1.1.      Introduction

According to the Government of Ghana National Policy on Public-Private Partnership Agreement, “Public-Private Partnership is a contractual arrangement between a public entity and a private sector party, with clear agreement on shared objectives for the provision of public infrastructure and services traditionally provided by the public sector”.

The World Bank Public-Private Partnerships Reference Guide, 2012 also defined Public Private Partnership as “a long –term contract between a private party and a government agency, for providing a public asset or service, in which the private party bears significant risk and management responsibility”.

Usually, in a PPP arrangement, the private sector party performs part or all of a government’s service delivery functions and assumes the associated risk for a significant period of time. In return, the private sector party receives a benefit or financial remuneration (according to predefined performance criteria), which may be derived:

  • Entirely from service tariffs or user charges;
  • Entirely from Government budgets, which may be fixed or partially fixed, periodic payments (annuities) and contingent; or
  • A combination of the above

1.2.        Objectives of the PPPs

The key objectives of this policy are to:

  1. Leverage public assets and funds with private sector resources from local and international markets to accelerate needed investments in infrastructure and services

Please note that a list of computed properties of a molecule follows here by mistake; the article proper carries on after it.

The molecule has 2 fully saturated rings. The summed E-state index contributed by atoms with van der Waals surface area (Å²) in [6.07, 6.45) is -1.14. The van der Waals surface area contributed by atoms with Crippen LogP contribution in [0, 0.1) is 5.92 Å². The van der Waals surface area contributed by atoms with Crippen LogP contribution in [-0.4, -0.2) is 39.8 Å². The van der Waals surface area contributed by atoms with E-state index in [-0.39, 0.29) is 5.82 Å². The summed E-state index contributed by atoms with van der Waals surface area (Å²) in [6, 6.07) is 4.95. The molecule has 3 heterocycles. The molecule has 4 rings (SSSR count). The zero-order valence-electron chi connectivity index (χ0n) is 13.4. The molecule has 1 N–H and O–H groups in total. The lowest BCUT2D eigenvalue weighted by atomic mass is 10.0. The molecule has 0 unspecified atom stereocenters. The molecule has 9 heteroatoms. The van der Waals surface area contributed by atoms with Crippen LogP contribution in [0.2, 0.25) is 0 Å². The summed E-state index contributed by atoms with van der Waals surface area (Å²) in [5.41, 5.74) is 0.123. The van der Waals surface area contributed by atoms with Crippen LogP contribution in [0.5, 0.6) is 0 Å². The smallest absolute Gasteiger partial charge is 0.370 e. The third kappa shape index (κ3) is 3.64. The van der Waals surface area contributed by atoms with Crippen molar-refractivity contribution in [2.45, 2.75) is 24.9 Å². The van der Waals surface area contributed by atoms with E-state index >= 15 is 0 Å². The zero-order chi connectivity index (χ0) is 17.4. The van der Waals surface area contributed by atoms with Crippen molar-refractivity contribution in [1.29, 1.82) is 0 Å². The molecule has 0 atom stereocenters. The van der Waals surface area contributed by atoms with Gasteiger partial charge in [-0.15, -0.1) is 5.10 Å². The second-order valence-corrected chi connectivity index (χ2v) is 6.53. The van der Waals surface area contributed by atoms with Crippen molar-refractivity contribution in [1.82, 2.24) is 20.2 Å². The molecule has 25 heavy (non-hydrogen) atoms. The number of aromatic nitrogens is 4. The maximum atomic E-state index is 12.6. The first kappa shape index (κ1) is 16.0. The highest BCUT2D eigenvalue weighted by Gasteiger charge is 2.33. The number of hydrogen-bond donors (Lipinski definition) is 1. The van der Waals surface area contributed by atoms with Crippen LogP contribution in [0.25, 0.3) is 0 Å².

2. Encourage and facilitate investment by the private sector by creating an enabling environment for PPPs where value for money for government can be clearly demonstrated.
  3. Increase the availability of public infrastructure and services and improve service quality and efficiency of projects;
  4. Protect the interest of all stakeholders including end-users, affected people, government, and the private sector.
  5. Ensure attainment of required and acceptable local and international social and environmental standards
  6. Provide a framework for developing efficient risk-sharing mechanisms.

1.3.        The benefits of PPPs include the following:


a) Accelerated delivery of needed infrastructure and public services on time and within budget.

b) Encouraging the private sector to provide innovative design, technology, and financing structures.

c) Increased international and domestic investment.

d) Risk sharing by a government with private sector partners.

e) Ensuring good quality public services and their wider availability.

f) Real financial benefits are reflected in a reduction in the initial public capital outlay and better utilization and allocation of public funds.

g) Economic growth and increased and wider employment possibilities.

h) Technology transfer and capacity building

i) Improved operation and maintenance of public infrastructure


1.4.         Guiding Principles for PPPs

All PPP arrangements in Ghana shall be guided by the following principles:

(a) Value for money: Value for money is paramount and PPPs should give greater value for money than the best realistic public sector project designed to achieve similar service outputs. Achieving value for money is a key requirement of government at all stages of a project’s development and procurement and is a combination of the service outcome to be delivered by the private sector, together with the degree of risk transfer and financial implications for the government. Value for money is the driver for adopting the PPP approach, rather than capital scarcity or the balance sheet treatment.